Orthopaedic implant development firm Moirai Orthopaedics has obtained investigational device exemption (IDE) approval from the US Food and Drug Administration (FDA) to commence the clinical study of its Pyrocarbon Implant Replacement (PIR) system.
Developed in collaboration with Louisiana-based Fellowship of Orthopaedic Researchers, the PIR System obtained CE mark approval in August 2013. Currently, the system is limited to investigational use in the US.
The approval has been granted to assess the safety and effectiveness of the PIR System in the treatment of articular cartilage defects (Outerbridge Grade III or IV) of the medial femoral condyle compared to control treatment.
According to the company, the targeted indication is for the treatment of symptomatic cartilage defects of the anterior or central medial femoral condyle in patients who have had an inadequate response to prior conservative treatment or previous arthroscopic debridement and lavage.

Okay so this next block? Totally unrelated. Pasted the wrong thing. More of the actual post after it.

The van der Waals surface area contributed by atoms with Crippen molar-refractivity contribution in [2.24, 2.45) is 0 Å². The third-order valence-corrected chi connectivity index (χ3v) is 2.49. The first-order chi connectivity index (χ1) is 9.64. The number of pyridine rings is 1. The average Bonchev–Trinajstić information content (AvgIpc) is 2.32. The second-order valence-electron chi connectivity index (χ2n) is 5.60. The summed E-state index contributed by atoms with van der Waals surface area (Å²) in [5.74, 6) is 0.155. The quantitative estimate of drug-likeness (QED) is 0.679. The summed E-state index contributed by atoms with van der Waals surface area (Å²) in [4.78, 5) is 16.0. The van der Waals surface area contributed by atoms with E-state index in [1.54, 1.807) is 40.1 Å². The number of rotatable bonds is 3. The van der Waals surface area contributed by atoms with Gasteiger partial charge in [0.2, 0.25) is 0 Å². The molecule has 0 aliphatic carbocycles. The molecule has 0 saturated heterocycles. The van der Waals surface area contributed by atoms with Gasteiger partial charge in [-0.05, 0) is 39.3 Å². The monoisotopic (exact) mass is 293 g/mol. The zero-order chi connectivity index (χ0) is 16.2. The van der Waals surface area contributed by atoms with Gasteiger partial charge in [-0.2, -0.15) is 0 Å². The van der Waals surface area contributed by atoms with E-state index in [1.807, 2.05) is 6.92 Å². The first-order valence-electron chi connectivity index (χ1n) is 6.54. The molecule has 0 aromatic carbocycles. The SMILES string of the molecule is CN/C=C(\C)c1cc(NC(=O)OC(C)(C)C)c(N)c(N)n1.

Moirai intends to commence the clinical trial of the system in the summer of this year, with the first implantations carried out by New Orleans’s Ochsner Sports Medicine Institute Sports Medicine section head Dr Deryk Jones.
Dr Jones said: "The PIR System has the potential to address an important unmet clinical need and we have been anxiously awaiting the start of the study."
The company developed the PIR system for younger patients who are in need of total knee replacement (TKR) or either poor candidates for or those unable or unwilling to devote the necessary rehabilitation time for cartilage regenerative procedures.
The patented PIR System is a single-component implant fabricated from On-X pyrolytic carbon, with hydroxyapatite coating on all bone interfacing surfaces.
The investigational PIR implant will be placed as a hemi-arthroplasty through a minimally invasive surgical approach and articulates with the native tibia cartilage.
Image: A synovial joint with bone, articular cartilage, and articular disc. Photo: courtesy of Henry Vandyke Carter.